Nevertheless, the investment from King County was unable to meet the need. By early January there were still a significant number of asylum-seekers camping, with one organizer estimating that nearly 200 folks were still at the Riverton Park church.
Many asylum-seekers were very critical of Bolerjack and the church, saying she had mishandled the situation, not operated with sufficient urgency and exhibited controlling tendencies. Others questioned why they hadn’t seen the results of the money that was allocated. Some community organizers also shared these concerns about Bolerjack and Riverton Park.
Bolerjack did not respond to a request for comment.
One of the people who criticized Bolerjack was Maurece Graham-Bey, an organizer with Save the Kids, a national nonprofit based in Utah. On the evening of Jan. 10, Graham-Bey and other volunteers got about 50 families, numbering more than 100 people, into hotel rooms funded by private donations. Graham-Bey said the goal was to ensure that no pregnant people or kids were left in the cold and that families would be in the hotels for at least a month.
But the families Save the Kids helped were exclusively Venezuelan and Latine.
Graham-Bey said this was because almost all of the asylum-seekers who had been camping outside were Venezuelan. However, some of the Congolese and Angolan asylum-seekers said they had been camping out in the cold as well. They claimed that their exclusion was blatantly discriminatory.
At Riverton Park there had been a falling-out between Venezuelan and African asylum-seekers, with dueling accusations of favoritism. Graham-Bey said a Venezuelan boy had been assaulted by an Angolan person on church grounds, which inflamed the divisions.
Rosario Lopez, an organizer with Super Familia, said they weren’t able to find more information or concrete evidence about this incident. However, when delivering food to the camp, she said they heard numerous anti-Black epithets and insults from many of the Venezuelan migrants they encountered. Lopez added that in one instance, a woman threatened to beat them up after they called her racist.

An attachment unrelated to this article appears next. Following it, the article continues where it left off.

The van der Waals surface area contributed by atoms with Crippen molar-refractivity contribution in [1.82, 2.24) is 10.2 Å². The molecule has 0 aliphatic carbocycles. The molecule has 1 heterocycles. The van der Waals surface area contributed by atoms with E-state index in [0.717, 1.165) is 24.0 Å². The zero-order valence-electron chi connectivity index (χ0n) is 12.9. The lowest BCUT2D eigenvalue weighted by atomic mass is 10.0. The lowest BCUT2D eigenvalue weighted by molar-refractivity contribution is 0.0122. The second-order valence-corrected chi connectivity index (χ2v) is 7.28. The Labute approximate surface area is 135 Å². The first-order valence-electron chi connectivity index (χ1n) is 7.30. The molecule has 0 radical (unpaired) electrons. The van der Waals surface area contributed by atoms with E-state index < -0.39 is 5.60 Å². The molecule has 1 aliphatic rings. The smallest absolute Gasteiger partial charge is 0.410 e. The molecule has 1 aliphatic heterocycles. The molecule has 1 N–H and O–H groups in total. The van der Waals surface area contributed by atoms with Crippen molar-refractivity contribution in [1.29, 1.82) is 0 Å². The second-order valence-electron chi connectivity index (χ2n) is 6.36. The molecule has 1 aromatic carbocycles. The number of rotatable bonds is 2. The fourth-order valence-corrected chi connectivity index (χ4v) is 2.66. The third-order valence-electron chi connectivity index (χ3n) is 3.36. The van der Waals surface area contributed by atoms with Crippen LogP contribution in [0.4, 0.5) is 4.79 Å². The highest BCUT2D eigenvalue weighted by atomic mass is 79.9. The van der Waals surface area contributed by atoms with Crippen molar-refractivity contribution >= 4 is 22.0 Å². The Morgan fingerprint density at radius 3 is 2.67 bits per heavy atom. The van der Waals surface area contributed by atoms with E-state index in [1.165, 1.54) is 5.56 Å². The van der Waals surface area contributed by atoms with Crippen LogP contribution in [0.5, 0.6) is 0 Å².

Additionally, many of the Congolese and Angolan asylum-seekers say they have been deprioritized because they are young, single adults and not families with children.
“I’m wondering if single people are not deserving of help?” said Mbumba Muzinga Belma, a 20-year-old asylum-seeker. “Do they not experience [the] cold? Do they not deserve people’s support?
“I also deserve to be helped; I also feel cold,” she said.
There are also larger structural and systemic factors at play. Venezuelan migrants have received Temporary Protected Status, which confers protection from deportation and the legal right to work. Washington state also has a large Latine population, which makes language access a lower barrier.
All this has contributed to a feeling from many African asylum-seekers that they are being excluded or left discriminated against due to being Black and African. Lopez said anti-Blackness was a big part of why there was a humanitarian crisis at the church to begin with. Immigrant rights advocates told Real Change in November that there was a double standard to how migrants from Africa and Latin America are treated vis-à-vis white Ukrainian refugees.
Super Familia and other mutual aid organizers were able to get 16 African asylum-seekers into temporary accommodations on Jan. 11. However, there are still people who remain at the church. They said a long-term, sustainable solution is needed.
The African asylum-seekers who spoke at the press conference shared that they were angry and disappointed by the way the government was treating them and letting them live in inhumane conditions. One person, who wished to stay anonymous due to safety concerns, said that after intervening in their home countries, the least the U.S. could do was to provide adequate housing.
“If the United States wasn’t destabilizing our countries back in Africa and other places, we wouldn’t even need to be here,” they said. “They pillaged everything; they took everything from our land and our resources. And now that we’re here and they’re not going to take care of us, [it] is unacceptable.”
Read more of the Jan. 17–24, 2024 issue.